TEXARKANA -- A federal judge in Texarkana dismissed 11 civil lawsuits Tuesday connected to the historic 2010 flood at Albert Pike campgrounds in the Ouachita National Forest that took the lives of 20 men, women and children.
U.S. District Judge Susan Hickey issued an 18-page opinion ruling that the federal* government is immune from the suits because of the Arkansas Recreational Use Statute, and shot down arguments from the plaintiffs' lawyers that exceptions outlined in the law should allow the civil actions to go forward.
In the pre-dawn hours of June 11, 2010, the depth of the Little Missouri River rose from 3 to 23 feet in a matter of hours. Recreational vehicles, cars, asphalt, concrete picnic tables and campers were swept away by the roiling water. Roughly half of those who lost their lives were from Texarkana and surrounding areas.
Eleven lawsuits were filed after the flood in federal courts in Arkansas, Texas and Louisiana, which were eventually consolidated into one action before Hickey.
The plaintiffs argued that the A̶r̶k̶a̶n̶s̶a̶s̶ U.S.* government's failures consisted of faulty warning equipment, inadequately trained staff, a lack of warning signs and a conscious disregard of its own scientific reports that place the Loop D campground in a 100-year flood plain. The civil complaints argue that an exception for "malicious" conduct, which includes a "reckless disregard of the consequences," outlined in the Arkansas Recreational Use Statute should apply.
But Hickey disagreed.
"The Court finds in the present case that there is no evidence that the government knew that Loop D was in a floodplain or that its location posed a danger to individuals camping there and no evidence that they constructed and maintained Loop D in reckless disregard of the consequences. The EA [environmental assessment] stated that warning signs regarding possible flash floods would be posted in Loop D; however, the Court is unaware of any rule or regulation that required the warning signs to be posted," Hickey's opinion states.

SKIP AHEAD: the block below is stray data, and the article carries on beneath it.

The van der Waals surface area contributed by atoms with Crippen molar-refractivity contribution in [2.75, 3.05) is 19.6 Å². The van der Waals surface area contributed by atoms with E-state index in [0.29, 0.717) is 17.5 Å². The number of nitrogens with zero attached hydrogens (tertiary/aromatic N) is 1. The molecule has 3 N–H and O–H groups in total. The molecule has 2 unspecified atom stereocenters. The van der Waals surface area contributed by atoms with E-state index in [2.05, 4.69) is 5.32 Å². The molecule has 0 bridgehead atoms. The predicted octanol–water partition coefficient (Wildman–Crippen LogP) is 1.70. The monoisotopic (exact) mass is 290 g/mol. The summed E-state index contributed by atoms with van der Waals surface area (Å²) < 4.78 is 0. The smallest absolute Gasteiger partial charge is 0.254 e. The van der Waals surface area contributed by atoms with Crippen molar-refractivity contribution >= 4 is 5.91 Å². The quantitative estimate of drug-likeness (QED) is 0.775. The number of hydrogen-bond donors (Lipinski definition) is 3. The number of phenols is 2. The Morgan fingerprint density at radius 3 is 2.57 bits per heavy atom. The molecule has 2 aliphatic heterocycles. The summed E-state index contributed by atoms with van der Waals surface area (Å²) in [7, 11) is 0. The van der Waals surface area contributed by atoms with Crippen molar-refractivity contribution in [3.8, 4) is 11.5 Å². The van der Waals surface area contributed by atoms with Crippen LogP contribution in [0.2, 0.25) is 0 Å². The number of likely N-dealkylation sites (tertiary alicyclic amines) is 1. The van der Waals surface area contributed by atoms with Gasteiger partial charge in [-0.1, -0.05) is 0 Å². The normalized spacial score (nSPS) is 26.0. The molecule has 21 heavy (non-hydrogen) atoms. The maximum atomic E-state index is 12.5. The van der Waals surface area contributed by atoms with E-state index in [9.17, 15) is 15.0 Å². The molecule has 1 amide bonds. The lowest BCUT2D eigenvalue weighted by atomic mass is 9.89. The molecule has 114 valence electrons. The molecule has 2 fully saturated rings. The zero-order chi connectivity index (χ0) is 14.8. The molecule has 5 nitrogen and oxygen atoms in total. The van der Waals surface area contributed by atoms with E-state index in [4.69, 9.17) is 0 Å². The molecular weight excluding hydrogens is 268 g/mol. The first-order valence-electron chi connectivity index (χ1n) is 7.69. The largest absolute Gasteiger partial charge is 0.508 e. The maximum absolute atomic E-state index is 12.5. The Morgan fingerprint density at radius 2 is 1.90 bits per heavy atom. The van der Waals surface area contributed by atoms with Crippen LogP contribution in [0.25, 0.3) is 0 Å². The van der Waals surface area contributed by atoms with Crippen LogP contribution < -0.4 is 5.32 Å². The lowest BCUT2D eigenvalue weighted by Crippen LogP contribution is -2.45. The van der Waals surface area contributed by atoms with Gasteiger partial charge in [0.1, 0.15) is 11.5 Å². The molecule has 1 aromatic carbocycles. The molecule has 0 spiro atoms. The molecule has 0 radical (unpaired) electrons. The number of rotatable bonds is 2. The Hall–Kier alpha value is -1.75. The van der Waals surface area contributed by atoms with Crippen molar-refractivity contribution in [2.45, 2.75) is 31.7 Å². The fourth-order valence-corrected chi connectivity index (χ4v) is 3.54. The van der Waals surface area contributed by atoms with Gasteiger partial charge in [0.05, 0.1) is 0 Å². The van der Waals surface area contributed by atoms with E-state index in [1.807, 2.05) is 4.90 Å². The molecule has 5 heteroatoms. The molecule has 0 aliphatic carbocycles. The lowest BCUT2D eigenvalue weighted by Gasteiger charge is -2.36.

The plaintiffs argued that the Arkansas Recreational Use Statute doesn't apply when an entrance fee is charged. Most of those who died in Loop D at Albert Pike paid $16 for the privilege of camping there.
"In the present case, Plaintiffs allege that they paid a $16 nightly fee to rent a campsite at Loop D, which included access to a concrete pad for an RV, water and electrical connections, and access to a sewage dump station. Plaintiffs further allege that this fee was an overnight admission fee to use the Loop D recreational facilities and thus the exception applies.
"The Court disagrees. The plain language of the statute expressly defines 'charge' as including fees for entry onto the land but excludes fees collected to offset the costs of maintaining recreational facilities," Hickey's opinion states.
If they choose, the plaintiffs can appeal Hickey's decision to the 8th U.S. Circuit Court of Appeals at St. Louis.
State Desk on 03/30/2017
*CORRECTION: A federal judge dismissed 11 civil lawsuits Tuesday connected to the 2010 flood at Albert Pike Campgrounds in the Ouachita National Forrest that killed 20 people. U.S. District Judge Susan Hickey ruled that the federal government is immune from the suits because of the Arkansas Recreational Use Statute. A previous version of this article and headline that ran in Thursday’s editions incorrectly stated the plaintiffs had sued state government.